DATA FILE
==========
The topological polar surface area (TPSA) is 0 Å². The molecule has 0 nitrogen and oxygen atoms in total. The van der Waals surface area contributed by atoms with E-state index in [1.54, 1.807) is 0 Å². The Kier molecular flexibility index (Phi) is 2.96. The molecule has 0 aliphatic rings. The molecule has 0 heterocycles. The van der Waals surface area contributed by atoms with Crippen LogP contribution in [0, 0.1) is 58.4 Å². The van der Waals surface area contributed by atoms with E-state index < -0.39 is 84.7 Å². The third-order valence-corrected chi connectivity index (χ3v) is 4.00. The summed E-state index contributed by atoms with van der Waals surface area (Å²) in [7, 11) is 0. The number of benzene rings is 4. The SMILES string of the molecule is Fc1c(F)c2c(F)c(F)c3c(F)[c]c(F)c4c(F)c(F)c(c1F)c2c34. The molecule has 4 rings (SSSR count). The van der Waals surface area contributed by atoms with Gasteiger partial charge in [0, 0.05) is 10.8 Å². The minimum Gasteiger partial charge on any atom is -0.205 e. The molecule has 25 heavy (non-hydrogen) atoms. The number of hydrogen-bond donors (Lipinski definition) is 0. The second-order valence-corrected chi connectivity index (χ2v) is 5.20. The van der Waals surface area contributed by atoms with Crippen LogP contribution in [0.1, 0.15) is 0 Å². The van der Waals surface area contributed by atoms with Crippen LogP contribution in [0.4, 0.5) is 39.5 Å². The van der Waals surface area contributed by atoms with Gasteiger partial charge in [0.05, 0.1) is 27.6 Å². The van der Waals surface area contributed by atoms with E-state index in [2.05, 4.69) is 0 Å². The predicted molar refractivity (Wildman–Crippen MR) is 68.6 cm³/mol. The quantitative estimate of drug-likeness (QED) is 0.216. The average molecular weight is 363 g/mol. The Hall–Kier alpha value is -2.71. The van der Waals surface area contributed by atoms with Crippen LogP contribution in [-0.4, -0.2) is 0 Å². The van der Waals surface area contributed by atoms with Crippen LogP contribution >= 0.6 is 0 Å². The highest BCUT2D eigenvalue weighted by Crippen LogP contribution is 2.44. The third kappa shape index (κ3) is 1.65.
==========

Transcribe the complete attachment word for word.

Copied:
The topological polar surface area (TPSA) is 0 Å². The molecule has 0 nitrogen and oxygen atoms in total. The van der Waals surface area contributed by atoms with E-state index in [1.54, 1.807) is 0 Å². The Kier molecular flexibility index (Phi) is 2.96. The molecule has 0 aliphatic rings. The molecule has 0 heterocycles. The van der Waals surface area contributed by atoms with Crippen LogP contribution in [0, 0.1) is 58.4 Å². The van der Waals surface area contributed by atoms with E-state index < -0.39 is 84.7 Å². The third-order valence-corrected chi connectivity index (χ3v) is 4.00. The summed E-state index contributed by atoms with van der Waals surface area (Å²) in [7, 11) is 0. The number of benzene rings is 4. The SMILES string of the molecule is Fc1c(F)c2c(F)c(F)c3c(F)[c]c(F)c4c(F)c(F)c(c1F)c2c34. The molecule has 4 rings (SSSR count). The van der Waals surface area contributed by atoms with Gasteiger partial charge in [0, 0.05) is 10.8 Å². The minimum Gasteiger partial charge on any atom is -0.205 e. The molecule has 25 heavy (non-hydrogen) atoms. The number of hydrogen-bond donors (Lipinski definition) is 0. The second-order valence-corrected chi connectivity index (χ2v) is 5.20. The van der Waals surface area contributed by atoms with Crippen LogP contribution in [0.1, 0.15) is 0 Å². The van der Waals surface area contributed by atoms with Crippen LogP contribution in [0.4, 0.5) is 39.5 Å². The van der Waals surface area contributed by atoms with Gasteiger partial charge in [0.05, 0.1) is 27.6 Å². The van der Waals surface area contributed by atoms with E-state index in [2.05, 4.69) is 0 Å². The predicted molar refractivity (Wildman–Crippen MR) is 68.6 cm³/mol. The quantitative estimate of drug-likeness (QED) is 0.216. The average molecular weight is 363 g/mol. The Hall–Kier alpha value is -2.71. The van der Waals surface area contributed by atoms with Crippen LogP contribution in [-0.4, -0.2) is 0 Å². The van der Waals surface area contributed by atoms with Crippen LogP contribution >= 0.6 is 0 Å². The highest BCUT2D eigenvalue weighted by Crippen LogP contribution is 2.44. The third kappa shape index (κ3) is 1.65.